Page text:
By refusing to pass even a diluted gun control measure the U.S. Senate effectively restarted the countdown for the next gun massacre. Meanwhile, the bombing at the Boston Marathon highlights the consequences of waging a global war on terror. And finally, congratulations to the Dartmouth Alumni Magazine for publishing letters from alumni who fought in the Civil War and doing it the right way.
Ground Hog Day
This week the U.S. Senate refused to pass even a diluted, watered down, milquetoast version of President Obama’s original, transformative gun control proposals. By virtue of this shameful inaction, the Senate guaranteed that even in the aftermath of the Sandy Hook Massacre, and even with the blood of over 2000 gun victims since Sandy Hook still soaking the landscape, there will be more gun massacres and there will be blood.
The countdown to the next massacre has already begun. We know when – it will be soon. We just don’t know where – except that it will be somewhere in America.
Meanwhile the Senate wears its shame like a garish but tattered garment that belongs in the trash heap of history.
As you are reading this the facts surrounding the Boston Marathon bombing are still being sorted out. What we already know is that the bombs employed this week are very similar to the bombs that have been used extensively in Afghanistan and Iraq.
You don’t need to be a devotee of Tom Clancy or Robert Ludlum to make an educated guess that the people behind these bombings have some connection to the global surges of violence. What we also know is that after a dozen years the American war on terror has probably created as many enemies as it has killed and that collateral damage can have unpredictable results abroad – and at home.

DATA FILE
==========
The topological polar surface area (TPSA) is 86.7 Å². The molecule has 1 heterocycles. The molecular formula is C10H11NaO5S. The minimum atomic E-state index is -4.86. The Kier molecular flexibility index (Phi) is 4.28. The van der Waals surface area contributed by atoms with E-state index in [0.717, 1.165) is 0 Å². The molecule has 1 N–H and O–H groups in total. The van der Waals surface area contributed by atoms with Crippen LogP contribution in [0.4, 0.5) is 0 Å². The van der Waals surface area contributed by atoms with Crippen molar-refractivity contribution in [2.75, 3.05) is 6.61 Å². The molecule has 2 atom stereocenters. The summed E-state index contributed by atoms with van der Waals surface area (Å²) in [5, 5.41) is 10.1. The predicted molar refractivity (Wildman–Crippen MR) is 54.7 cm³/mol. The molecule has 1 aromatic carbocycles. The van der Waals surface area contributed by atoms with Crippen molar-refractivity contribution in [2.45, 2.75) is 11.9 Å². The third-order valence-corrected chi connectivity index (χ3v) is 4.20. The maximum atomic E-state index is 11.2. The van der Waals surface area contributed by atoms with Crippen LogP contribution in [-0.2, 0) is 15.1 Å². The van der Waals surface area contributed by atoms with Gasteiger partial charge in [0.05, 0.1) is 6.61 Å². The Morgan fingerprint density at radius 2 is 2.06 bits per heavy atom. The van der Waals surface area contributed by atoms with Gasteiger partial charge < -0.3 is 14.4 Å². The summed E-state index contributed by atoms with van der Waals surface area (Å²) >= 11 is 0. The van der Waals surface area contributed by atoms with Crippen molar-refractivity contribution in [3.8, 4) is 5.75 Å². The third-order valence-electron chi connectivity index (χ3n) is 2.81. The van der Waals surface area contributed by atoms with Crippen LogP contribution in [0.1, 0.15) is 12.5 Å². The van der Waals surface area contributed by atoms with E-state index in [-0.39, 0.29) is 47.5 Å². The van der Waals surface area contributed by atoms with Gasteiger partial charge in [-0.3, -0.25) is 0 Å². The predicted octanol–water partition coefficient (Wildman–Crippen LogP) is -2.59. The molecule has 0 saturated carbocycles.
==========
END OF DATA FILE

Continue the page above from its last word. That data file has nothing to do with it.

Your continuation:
We will await further word on the details of the Boston Marathon bombing but it is not too early to once again think about how the American war on terror can be managed in such a way that blowback does not become inevitable.
When the May/June issue of the Dartmouth Alumni Magazine arrived in my mailbox yesterday I held my breath. The cover story featured letters from Dartmouth alumni/students who fought in the Civil War.
I readied myself for yet another glorified romanticizing of the Confederacy by placing letters from the treasonous Confederate soldiers on a par with letters from Union soldiers.
Thankfully there was not a single letter from a defender of white supremacist slavery and for that the editors of the Dartmouth Alumni Magazine are to be congratulated.
The next step would be to remove or amend the plaque at Dartmouth which honors the 73 Dartmouth alumni who died in the Civil War, including 10 who fought for the Confederacy. I cannot imagine a memorial honoring Dartmouth alumni who died in World War II including a reference to alumni who fought for the Nazis.
Hopefully one day there will be an understanding that honoring the treasonous defenders of white supremacy, racism and slavery is pretty much the same thing.
Have a great weekend!